Introduction: The Facilitator’s Role
The facilitator is responsible for the process of the meeting — how the participants work together. The facilitator should encourage the participants to use the most effective methods for accomplishing their task in the shortest amount of time.
- Set a positive tone for discussion
- Remain neutral to the issues
- Keep the group focused
- Keep track of time
- Suggest methods and procedures that can help the group work better
- Encourage participation by everyone
- Educate/inform participants about activities and steps
- Protect ideas from challenge
- Coordinate administrative details
- Record information or supervise its recording
Preparing to Facilitate a Meeting
- Select and prepare the questions you want to ask and write the selected questions on a pad of flip-chart paper. Create one agenda item per question, so you can easily focus the group on one question at a time.
- Schedule the meeting and invite the participants, but do not include the questions you’ll be asking in the invitation.
During the Meeting
- Welcome: Describe the purpose of the meeting and review the agenda together.
- Sequential questioning: Explain that you will be presenting a series of questions and then selecting one person to respond to each one. Only the person responds at a time, but after you’ve finished discussing a question with the selected person, you may open the floor to anyone else who wants to add their thoughts.
- Meeting closing: Share insights and decide how to communicate information.
After the Meeting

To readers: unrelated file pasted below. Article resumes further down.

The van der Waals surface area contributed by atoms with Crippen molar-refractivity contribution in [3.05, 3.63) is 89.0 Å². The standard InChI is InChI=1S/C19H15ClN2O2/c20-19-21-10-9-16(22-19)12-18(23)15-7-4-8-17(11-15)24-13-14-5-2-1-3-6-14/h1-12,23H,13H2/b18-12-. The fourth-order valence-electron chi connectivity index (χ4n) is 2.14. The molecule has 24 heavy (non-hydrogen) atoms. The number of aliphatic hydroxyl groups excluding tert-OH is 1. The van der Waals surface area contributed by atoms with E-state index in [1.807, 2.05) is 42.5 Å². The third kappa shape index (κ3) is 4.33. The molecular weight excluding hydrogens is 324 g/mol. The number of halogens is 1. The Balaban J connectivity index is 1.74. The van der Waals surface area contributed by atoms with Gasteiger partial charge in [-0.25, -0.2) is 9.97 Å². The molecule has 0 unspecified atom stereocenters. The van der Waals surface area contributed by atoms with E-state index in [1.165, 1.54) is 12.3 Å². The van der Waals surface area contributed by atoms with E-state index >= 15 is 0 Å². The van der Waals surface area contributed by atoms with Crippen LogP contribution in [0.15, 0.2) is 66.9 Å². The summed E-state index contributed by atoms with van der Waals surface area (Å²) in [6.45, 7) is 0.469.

- Make sure to discuss whether the information from this conversation should and will be shared.
- Decide on how to communicate the information with the group, then follow up with participants.
Helpful Facilitation Techniques
- Begin with an ice breaker. These should be engaging, short and relevant.
- Have a group review. Discuss what goes well for the organization, what does not go well and what the organization should work on to improve.
- Structure problem solving to define the issue, present the background, generate ideas and come to a resolution.
To execute a successful action plan, the facilitator must first help define:
- “What” the action point is
- “When” the action is to be scheduled and the estimated completion date
- “Who” is assigned against the action
- Progress against the action (leave blank initially)
- To save time, it is often best to leave the assignment of action points to the end of the meeting/event
Rules for effective action planning include:
- Do not nominate an individual for an action, unless he or she agrees to take it on
- Describe actions in precise, clearly understood terminology and with an agreed deadline for completion
- The team must agree that each action is worth doing
- Progress must be tracked and reported on at each meeting or agreed interval
Brainstorming is ideal for generating many ideas within the group. For effective brainstorming sessions:
- Ideas should flow freely
- Aim for quantity, not quality of ideas
- Try a round robin and have everyone go around and state his or her view on the subject.This aims to increase participation.
- Record every idea clearly
- Do not criticize or evaluate ideas in the session
- Consider an independent facilitator to the group
- If brainstorming is not working, try reverse brainstorming. This involves listing on a flip-chart what NOT to do, and developing solutions from there.
Flip-charts and Focus Sessions
Flip-charts allow for creativity and focus within a group during breakout sessions, but in order for a flip-chart session to run smoothly, the facilitator must:
- Place the flip-chart at the front of the group
- Ensure you have plenty of flipchart paper to hand
- Stand to the side of the flipchart to ensure everyone can see
- While standing to one side, practice writing on flip-chart. If you are right handed you may find standing to the left (facing the flip-chart) of the flip-chart easier
- Write headings, where appropriate, onto the flip-chart to focus the group on the issue or question
- Use clear, bold, large font – (“capitals only” helps some facilitators), to ensure the participants can read easily
- Use different colors and bullet points when writing on the flip-chart. Remember that “red” and “green” are not helpful for group members who are color blind.